The period of Zagwe rule in the central Ethiopian highlands was one of the most remarkable in the region’s medieval history. The dynasty presided over an energetic Christian expansion through the central Ethiopian plateau, as well as a period of notable commercial and cultural interaction with Egypt and the Middle East; it was also responsible for the creation of some of Ethiopia’s most stunning architecture. All of this notwithstanding, however, the Zagwes have been disparaged by the region’s subsequent chroniclers, being represented as usurpers of power from the legitimate “Solomonic” line. The Zagwes sought legitimacy by creating the myth that they descended from Moses. They also attempted to assert moral authority with their remarkable architecture. Neither, however, has impressed Ethiopia’s royal chroniclers, who have in general depicted the Zagwes as transgressors with no “Israelite” connection, while even Zagwe rock-hewn architecture is actually supposed to have been the work of angels.

Our knowledge of the entire Zagwe period is in fact somewhat limited, while the circumstances of their rise to power are unclear. The Zagwes were originally Agaw-speakers, with their home base in the province of Lasta, an area which had long been part of the Christian kingdom, and which was strategically located to take advantage of north-south trade and communication links. They belonged to an increasingly successful military and political class that had become assimilated into Semitic and Christian culture in the centuries following the decline of Axum, during which period they were integrated into post-Axumite ruling elites. They seized power around 1150 (or 1137, according to Ethiopian tradition), but there is little evidence to suggest that their emergence represented a “revolution” as such, or that there was a dramatic episode at the time of the first Zagwe ruler’s accession. It seems, rather, that the assumption of royal powers by the Lasta political class was the culmination of a sociopolitical process dating back at least two centuries and did not represent a significant break with the past. As the state expanded, Christian military leaders, chosen either from among the royal family or those close to it, were appointed as territorial governors with considerable local powers; many members of the Zagwe court were drawn from Lasta and held high ecclesiastical and administrative positions, while military leadership and economic power were also probably awarded to such courtiers. The territorial expansion of the state was attended by Christian missionary activity and, backed by a substantial army, Christian settlement and control were pushed southward, particularly into Gojjam and onto the Shoan plateau.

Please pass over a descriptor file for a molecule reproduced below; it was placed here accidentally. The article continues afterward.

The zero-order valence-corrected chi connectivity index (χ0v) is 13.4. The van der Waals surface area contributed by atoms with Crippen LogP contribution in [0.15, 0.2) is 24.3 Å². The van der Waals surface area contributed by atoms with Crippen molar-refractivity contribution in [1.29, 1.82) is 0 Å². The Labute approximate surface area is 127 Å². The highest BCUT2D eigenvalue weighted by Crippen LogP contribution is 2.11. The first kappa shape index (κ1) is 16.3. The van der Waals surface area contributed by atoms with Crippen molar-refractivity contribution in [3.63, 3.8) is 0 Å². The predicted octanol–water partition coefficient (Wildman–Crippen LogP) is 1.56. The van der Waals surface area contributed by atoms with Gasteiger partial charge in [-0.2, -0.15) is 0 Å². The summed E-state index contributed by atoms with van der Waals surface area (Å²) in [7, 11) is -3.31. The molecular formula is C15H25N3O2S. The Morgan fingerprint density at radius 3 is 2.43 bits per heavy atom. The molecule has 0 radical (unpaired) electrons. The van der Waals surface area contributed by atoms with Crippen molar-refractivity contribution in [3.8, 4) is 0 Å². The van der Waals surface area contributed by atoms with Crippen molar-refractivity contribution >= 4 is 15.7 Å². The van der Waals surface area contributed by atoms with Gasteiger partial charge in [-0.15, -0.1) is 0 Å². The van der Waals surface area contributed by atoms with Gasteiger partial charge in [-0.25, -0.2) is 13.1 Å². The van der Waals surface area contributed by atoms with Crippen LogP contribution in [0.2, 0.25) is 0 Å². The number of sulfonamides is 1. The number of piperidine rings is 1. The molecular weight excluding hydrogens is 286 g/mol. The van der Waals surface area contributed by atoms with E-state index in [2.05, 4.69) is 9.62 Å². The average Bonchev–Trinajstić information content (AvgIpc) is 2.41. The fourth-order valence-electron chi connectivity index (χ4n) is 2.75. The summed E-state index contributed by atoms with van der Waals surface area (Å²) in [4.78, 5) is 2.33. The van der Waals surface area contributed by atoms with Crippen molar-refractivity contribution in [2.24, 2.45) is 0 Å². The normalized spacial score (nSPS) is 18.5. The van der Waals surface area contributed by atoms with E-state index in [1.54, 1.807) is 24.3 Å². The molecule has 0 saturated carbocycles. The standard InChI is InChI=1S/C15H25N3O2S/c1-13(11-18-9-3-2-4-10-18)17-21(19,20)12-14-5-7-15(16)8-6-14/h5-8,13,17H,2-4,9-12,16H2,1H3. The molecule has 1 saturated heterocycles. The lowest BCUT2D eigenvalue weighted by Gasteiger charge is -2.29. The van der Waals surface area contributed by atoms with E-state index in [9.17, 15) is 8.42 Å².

There was a significant growth in the kingdom’s external relations during the era of Zagwe rule. The rise of Fatimid Egypt led to renewed commercial activity along the Red Sea, and the Ethiopian highlands benefited from such trading links. The slave trade in particular expanded, although gold and ivory were also important exports. Textiles and other luxuries from the Islamic world were imported by Muslim merchants through Massawa on the Red Sea coast. In addition to this increased commercial interaction, the Zagwes also strengthened their links with the Egyptian Coptic Church, and strong trading relations between the Ethiopian region and Egypt enabled pilgrims from the highlands to pass through Muslim territories on their way to Jerusalem. Such contacts brought the region once again to the attention of Europe, where in the twelfth century stories began to circulate about a remote but devout and wealthy “kingdom of Prester John.”